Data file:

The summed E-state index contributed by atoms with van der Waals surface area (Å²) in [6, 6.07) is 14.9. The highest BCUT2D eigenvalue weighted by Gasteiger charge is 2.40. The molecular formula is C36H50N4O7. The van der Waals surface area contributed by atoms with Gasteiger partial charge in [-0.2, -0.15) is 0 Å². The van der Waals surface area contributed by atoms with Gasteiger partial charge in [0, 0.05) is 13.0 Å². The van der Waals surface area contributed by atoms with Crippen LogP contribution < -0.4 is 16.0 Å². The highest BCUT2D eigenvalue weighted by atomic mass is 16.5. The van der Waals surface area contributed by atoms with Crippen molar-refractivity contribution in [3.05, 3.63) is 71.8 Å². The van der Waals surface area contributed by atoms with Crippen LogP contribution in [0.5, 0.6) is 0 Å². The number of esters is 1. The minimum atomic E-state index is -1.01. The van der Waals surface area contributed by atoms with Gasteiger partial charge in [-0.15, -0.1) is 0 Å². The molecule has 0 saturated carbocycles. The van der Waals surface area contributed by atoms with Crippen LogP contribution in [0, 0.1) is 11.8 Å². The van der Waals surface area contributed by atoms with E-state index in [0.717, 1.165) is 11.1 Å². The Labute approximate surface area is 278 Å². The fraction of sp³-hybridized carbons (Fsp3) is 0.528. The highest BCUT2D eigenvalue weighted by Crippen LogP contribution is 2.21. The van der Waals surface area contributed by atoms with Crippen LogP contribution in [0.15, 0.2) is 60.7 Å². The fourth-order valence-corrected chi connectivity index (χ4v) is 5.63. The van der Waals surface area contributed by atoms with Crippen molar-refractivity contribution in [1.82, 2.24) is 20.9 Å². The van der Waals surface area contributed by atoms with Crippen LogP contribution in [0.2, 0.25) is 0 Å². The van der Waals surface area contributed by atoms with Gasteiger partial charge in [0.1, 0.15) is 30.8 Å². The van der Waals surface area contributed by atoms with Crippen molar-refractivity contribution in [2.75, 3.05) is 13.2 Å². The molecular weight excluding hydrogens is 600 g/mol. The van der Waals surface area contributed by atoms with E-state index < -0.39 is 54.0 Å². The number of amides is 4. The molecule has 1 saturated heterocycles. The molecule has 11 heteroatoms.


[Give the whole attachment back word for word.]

The summed E-state index contributed by atoms with van der Waals surface area (Å²) in [6, 6.07) is 14.9. The highest BCUT2D eigenvalue weighted by Gasteiger charge is 2.40. The molecular formula is C36H50N4O7. The van der Waals surface area contributed by atoms with Gasteiger partial charge in [-0.2, -0.15) is 0 Å². The van der Waals surface area contributed by atoms with Gasteiger partial charge in [0, 0.05) is 13.0 Å². The van der Waals surface area contributed by atoms with Crippen LogP contribution < -0.4 is 16.0 Å². The highest BCUT2D eigenvalue weighted by atomic mass is 16.5. The van der Waals surface area contributed by atoms with Crippen molar-refractivity contribution in [3.05, 3.63) is 71.8 Å². The van der Waals surface area contributed by atoms with Crippen LogP contribution in [0.5, 0.6) is 0 Å². The number of esters is 1. The minimum atomic E-state index is -1.01. The van der Waals surface area contributed by atoms with Gasteiger partial charge in [-0.15, -0.1) is 0 Å². The molecule has 0 saturated carbocycles. The van der Waals surface area contributed by atoms with Crippen LogP contribution in [0, 0.1) is 11.8 Å². The van der Waals surface area contributed by atoms with E-state index in [0.717, 1.165) is 11.1 Å². The Labute approximate surface area is 278 Å². The fraction of sp³-hybridized carbons (Fsp3) is 0.528. The highest BCUT2D eigenvalue weighted by Crippen LogP contribution is 2.21. The van der Waals surface area contributed by atoms with Crippen LogP contribution in [0.15, 0.2) is 60.7 Å². The fourth-order valence-corrected chi connectivity index (χ4v) is 5.63. The van der Waals surface area contributed by atoms with Crippen molar-refractivity contribution in [1.82, 2.24) is 20.9 Å². The van der Waals surface area contributed by atoms with Crippen LogP contribution in [0.2, 0.25) is 0 Å². The van der Waals surface area contributed by atoms with Gasteiger partial charge in [0.1, 0.15) is 30.8 Å². The van der Waals surface area contributed by atoms with Crippen molar-refractivity contribution in [2.75, 3.05) is 13.2 Å². The molecular weight excluding hydrogens is 600 g/mol. The van der Waals surface area contributed by atoms with E-state index < -0.39 is 54.0 Å². The number of amides is 4. The molecule has 1 saturated heterocycles. The molecule has 11 heteroatoms.